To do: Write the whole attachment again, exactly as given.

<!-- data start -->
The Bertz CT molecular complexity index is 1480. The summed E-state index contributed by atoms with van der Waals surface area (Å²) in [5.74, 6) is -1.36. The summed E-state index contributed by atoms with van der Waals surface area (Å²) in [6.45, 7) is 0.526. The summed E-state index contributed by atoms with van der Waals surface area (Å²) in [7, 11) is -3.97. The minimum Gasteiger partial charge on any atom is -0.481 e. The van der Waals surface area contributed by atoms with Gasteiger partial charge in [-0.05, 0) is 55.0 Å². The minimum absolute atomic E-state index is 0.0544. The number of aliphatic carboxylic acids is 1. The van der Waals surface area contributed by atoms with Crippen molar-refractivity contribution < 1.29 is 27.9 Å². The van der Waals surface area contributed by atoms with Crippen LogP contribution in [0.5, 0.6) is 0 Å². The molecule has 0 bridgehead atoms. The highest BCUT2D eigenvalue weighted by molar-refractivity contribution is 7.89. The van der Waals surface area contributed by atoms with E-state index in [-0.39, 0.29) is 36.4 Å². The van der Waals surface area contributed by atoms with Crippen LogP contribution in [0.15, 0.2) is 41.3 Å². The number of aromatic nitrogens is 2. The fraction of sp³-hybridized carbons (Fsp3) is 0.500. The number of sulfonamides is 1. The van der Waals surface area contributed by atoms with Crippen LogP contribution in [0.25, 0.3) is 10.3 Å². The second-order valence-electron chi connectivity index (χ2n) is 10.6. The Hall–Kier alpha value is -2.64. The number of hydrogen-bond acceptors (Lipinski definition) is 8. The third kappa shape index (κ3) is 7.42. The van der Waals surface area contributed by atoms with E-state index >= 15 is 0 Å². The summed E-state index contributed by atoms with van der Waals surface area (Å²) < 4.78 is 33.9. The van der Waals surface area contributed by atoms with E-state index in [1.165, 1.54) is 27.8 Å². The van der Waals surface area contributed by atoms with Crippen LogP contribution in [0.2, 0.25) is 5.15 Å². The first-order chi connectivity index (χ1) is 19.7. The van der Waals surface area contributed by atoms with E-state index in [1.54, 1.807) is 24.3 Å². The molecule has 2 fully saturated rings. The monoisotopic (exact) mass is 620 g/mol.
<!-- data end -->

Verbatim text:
The Bertz CT molecular complexity index is 1480. The summed E-state index contributed by atoms with van der Waals surface area (Å²) in [5.74, 6) is -1.36. The summed E-state index contributed by atoms with van der Waals surface area (Å²) in [6.45, 7) is 0.526. The summed E-state index contributed by atoms with van der Waals surface area (Å²) in [7, 11) is -3.97. The minimum Gasteiger partial charge on any atom is -0.481 e. The van der Waals surface area contributed by atoms with Gasteiger partial charge in [-0.05, 0) is 55.0 Å². The minimum absolute atomic E-state index is 0.0544. The number of aliphatic carboxylic acids is 1. The van der Waals surface area contributed by atoms with Crippen molar-refractivity contribution < 1.29 is 27.9 Å². The van der Waals surface area contributed by atoms with Crippen LogP contribution in [0.5, 0.6) is 0 Å². The molecule has 0 bridgehead atoms. The highest BCUT2D eigenvalue weighted by molar-refractivity contribution is 7.89. The van der Waals surface area contributed by atoms with E-state index in [-0.39, 0.29) is 36.4 Å². The van der Waals surface area contributed by atoms with Crippen LogP contribution in [0.15, 0.2) is 41.3 Å². The number of aromatic nitrogens is 2. The fraction of sp³-hybridized carbons (Fsp3) is 0.500. The number of sulfonamides is 1. The van der Waals surface area contributed by atoms with Crippen LogP contribution in [0.25, 0.3) is 10.3 Å². The second-order valence-electron chi connectivity index (χ2n) is 10.6. The Hall–Kier alpha value is -2.64. The number of hydrogen-bond acceptors (Lipinski definition) is 8. The third kappa shape index (κ3) is 7.42. The van der Waals surface area contributed by atoms with E-state index >= 15 is 0 Å². The summed E-state index contributed by atoms with van der Waals surface area (Å²) < 4.78 is 33.9. The van der Waals surface area contributed by atoms with E-state index in [1.165, 1.54) is 27.8 Å². The van der Waals surface area contributed by atoms with Crippen LogP contribution in [0.2, 0.25) is 5.15 Å². The first-order chi connectivity index (χ1) is 19.7. The van der Waals surface area contributed by atoms with E-state index in [1.54, 1.807) is 24.3 Å². The molecule has 2 fully saturated rings. The monoisotopic (exact) mass is 620 g/mol.